OPINION: Feds should let states decide on legalized pot

OPINION: Feds should let states decide on legalized pot

It can be hard to tell whether President Donald Trump is going to follow up words with action, but if he does when it comes to marijuana it would go a long way toward relieving what is essentially an absurd situation.

Late last week the president said he’d support a bipartisan move that would ease the ban on marijuana at the federal level. That pot is illegal, as illegal as cocaine or LSD or heroin, in the eyes of the federal government is at odds, to put it mildly, with the movement of somewhere around half of the states in the United States that have in some way or another legalized weed.

So there’s the absurdity: Pot is both legal and not legal. Maybe it depends on where you are. Maybe it doesn’t.

Attorney General Jeff Sessions is not a fan of legalized pot. Early this year he announced he was ending protections established in the Obama years for states where marijuana is considered legal. This created a tizzy in states that were moving forward with recreational legalization and businesses that were moving forward along with them. But a half a year down that road, Sessions’ efforts against legalized markets have proved futile. You could say a good idea is hard to stop.

Now a bipartisan bill would keep federal interference at bay and let states figure out what to do about marijuana without the specter of federal interference. 

The bill was introduced by senators Elizabeth Warren, the Massachusetts Democrat, and Cory Gardner, a Colorado Republican. It was Gardner Trump was referring to when he signaled a potential change: “I support Senator Gardner. I know exactly what he’s doing,” said Trump. “We’re looking at it. But I probably will end up supporting that, yes.”

Marijuana is a fledgling business, the growth of which is being stunted by the mixed messages of law and law enforcement. As the AP reported, the bill would change the federal definition of marijuana  to exclude industrial hemp, pot’s non-intoxicating sidekick. Farmers can make more than $100,000 an acre growing hemp plants that can produce CBD oil.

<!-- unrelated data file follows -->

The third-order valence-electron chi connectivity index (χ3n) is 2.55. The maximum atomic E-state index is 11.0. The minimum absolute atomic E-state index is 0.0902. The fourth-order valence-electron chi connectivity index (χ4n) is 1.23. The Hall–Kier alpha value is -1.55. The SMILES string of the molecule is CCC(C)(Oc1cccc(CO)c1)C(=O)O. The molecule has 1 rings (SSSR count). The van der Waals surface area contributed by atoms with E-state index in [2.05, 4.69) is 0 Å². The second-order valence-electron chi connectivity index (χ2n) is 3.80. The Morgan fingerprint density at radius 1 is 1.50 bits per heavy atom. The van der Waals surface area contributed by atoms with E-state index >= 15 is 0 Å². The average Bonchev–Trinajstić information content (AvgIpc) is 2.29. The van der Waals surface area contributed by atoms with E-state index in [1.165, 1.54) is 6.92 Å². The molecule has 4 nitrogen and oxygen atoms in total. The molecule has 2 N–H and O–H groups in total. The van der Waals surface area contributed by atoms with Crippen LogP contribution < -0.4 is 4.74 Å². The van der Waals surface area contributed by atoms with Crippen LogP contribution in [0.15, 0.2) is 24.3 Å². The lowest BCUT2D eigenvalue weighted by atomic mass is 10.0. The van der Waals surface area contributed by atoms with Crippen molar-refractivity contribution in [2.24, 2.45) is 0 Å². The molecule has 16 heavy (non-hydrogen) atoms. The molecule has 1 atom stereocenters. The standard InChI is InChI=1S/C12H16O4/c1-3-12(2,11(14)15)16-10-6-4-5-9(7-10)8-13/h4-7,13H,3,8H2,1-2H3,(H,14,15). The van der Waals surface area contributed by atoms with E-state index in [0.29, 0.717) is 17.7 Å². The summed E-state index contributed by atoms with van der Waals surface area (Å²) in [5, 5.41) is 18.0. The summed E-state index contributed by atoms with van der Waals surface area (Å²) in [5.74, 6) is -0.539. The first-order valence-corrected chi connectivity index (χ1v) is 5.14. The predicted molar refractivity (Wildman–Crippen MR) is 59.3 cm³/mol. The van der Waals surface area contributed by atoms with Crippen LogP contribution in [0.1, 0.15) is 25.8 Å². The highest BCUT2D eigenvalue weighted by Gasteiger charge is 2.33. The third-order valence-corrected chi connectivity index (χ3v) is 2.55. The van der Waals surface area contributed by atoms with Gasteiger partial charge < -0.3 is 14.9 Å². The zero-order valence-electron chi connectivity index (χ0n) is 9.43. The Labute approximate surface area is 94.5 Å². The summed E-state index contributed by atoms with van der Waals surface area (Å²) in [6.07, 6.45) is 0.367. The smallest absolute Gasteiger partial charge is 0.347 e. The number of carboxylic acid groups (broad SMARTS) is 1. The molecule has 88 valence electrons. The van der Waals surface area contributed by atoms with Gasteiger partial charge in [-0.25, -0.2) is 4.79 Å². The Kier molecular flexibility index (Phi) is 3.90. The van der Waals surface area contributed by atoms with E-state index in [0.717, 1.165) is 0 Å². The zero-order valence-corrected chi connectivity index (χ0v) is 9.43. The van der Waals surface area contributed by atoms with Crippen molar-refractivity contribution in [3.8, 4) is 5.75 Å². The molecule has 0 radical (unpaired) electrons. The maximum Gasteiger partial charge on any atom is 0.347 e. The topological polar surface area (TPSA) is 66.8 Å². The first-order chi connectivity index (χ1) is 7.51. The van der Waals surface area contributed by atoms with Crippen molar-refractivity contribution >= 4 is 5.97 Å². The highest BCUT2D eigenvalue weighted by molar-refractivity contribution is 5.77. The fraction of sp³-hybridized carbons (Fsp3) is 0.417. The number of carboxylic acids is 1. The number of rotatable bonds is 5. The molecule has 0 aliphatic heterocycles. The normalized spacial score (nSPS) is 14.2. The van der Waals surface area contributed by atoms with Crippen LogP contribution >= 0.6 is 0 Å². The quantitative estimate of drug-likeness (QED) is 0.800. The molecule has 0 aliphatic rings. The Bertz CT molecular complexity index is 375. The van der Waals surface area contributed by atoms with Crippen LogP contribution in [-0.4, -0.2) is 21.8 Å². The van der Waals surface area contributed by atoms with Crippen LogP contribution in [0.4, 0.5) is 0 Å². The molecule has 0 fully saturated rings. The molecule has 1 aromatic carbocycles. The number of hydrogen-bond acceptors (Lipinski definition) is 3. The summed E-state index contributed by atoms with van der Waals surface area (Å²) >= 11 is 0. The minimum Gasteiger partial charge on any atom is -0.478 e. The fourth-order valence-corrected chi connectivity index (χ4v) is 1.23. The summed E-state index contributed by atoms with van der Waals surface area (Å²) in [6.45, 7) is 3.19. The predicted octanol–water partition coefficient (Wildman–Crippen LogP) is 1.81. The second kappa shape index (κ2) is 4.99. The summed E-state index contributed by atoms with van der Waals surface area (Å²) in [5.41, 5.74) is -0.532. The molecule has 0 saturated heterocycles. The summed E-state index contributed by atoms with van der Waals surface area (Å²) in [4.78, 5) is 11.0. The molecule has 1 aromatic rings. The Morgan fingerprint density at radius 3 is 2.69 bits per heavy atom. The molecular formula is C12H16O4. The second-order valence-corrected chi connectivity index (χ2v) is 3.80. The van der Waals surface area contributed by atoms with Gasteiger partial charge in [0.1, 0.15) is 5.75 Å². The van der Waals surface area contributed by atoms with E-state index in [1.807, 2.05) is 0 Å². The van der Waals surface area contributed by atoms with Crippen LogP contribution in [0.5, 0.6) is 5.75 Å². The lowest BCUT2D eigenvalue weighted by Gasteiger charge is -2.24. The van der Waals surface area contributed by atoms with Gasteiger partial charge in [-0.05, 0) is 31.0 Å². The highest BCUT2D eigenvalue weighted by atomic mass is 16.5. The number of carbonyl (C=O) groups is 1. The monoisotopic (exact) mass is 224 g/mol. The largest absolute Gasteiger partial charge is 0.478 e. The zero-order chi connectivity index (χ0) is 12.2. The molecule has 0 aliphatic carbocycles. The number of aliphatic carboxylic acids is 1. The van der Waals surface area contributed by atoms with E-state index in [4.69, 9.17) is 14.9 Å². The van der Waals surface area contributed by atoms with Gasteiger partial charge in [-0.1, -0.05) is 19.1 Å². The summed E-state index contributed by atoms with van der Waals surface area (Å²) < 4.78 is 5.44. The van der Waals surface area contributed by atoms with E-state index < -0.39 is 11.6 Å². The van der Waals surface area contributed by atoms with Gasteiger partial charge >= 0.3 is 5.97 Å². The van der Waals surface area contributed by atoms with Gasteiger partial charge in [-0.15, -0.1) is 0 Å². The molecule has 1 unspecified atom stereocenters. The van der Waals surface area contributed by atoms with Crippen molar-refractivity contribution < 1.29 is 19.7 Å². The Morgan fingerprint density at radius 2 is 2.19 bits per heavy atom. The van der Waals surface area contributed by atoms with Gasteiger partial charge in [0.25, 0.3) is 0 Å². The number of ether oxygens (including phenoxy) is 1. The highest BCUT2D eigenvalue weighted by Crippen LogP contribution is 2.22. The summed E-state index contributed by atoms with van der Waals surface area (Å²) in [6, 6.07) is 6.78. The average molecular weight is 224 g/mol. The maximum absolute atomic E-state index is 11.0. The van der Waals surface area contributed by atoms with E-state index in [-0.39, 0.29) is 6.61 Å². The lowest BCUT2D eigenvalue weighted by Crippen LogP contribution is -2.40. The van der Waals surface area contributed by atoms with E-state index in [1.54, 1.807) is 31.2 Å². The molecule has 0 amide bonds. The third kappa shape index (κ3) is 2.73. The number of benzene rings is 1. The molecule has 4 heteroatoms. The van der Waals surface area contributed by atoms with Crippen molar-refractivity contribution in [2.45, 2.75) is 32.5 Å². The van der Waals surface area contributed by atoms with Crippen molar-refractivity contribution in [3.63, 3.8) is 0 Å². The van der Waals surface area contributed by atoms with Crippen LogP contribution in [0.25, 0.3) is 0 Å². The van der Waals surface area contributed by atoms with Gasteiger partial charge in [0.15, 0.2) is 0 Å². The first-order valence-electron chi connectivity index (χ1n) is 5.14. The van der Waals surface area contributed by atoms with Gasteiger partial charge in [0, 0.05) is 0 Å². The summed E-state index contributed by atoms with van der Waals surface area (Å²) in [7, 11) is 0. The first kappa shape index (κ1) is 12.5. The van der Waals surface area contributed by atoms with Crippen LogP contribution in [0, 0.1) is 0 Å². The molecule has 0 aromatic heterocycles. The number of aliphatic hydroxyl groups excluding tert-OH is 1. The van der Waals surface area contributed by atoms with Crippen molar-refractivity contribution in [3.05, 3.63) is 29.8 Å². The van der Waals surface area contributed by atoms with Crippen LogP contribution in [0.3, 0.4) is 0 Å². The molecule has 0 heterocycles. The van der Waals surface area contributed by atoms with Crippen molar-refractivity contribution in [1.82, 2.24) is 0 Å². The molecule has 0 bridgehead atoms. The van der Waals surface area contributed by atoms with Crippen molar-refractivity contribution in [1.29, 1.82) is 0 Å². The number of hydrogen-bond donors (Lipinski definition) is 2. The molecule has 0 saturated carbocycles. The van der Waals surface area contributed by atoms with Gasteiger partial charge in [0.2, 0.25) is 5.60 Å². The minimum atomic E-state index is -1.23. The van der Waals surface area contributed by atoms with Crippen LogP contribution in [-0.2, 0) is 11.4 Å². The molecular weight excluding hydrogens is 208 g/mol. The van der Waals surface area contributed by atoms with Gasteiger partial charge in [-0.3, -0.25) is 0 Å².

Trump’s position on marijuana has been mixed, and those who advise against taking his comments supporting the bill seriously include Kevin A. Sabet, head of Smart Approaches to Marijuana, which opposes legalization. “I don’t think anyone would make a bet on the long-term validity of an offhand remark by the president that he ‘probably’ would support something,” Sabet told the AP. 

So, you don’t know. But as the Wall Street Journal recently reported, Sessions is focusing on more dangerous drugs: “The threats that we’re focused on in the Department of Justice are fentanyl, heroin, methamphetamine, cocaine, prescription abuses in large amount (that) lead to addiction and death. Those are clearly where we’re moving.”

Even though Sessions has appeared to have backed off, and even though the president appears to be supporting it, it’s not a done deal. Whether you are for or against legalizing marijuana, the bill is worth supporting because it alleviates this discord between the federal government and states’ rights, leaving the responsibility to the states. That was Trump’s initial campaign position about it.

Connecticut is among the states that has decriminalized marijuana and legalized it for medical use, which at the moment is a sensible status and at least for the moment shows restraint against the impulse to cash in on legalization.

There’s no rush. Connecticut now has the example of its neighbor to the north, and can see how legalization moves forward in Massachusetts.

Whether marijuana should become part of the Land of Steady Habits remains to be seen, but it should be up to the state to make that decision without fears of federal repercussions. 

Reach Jeffery Kurz at 203-317-2213, or jkurz@record-journal.com.





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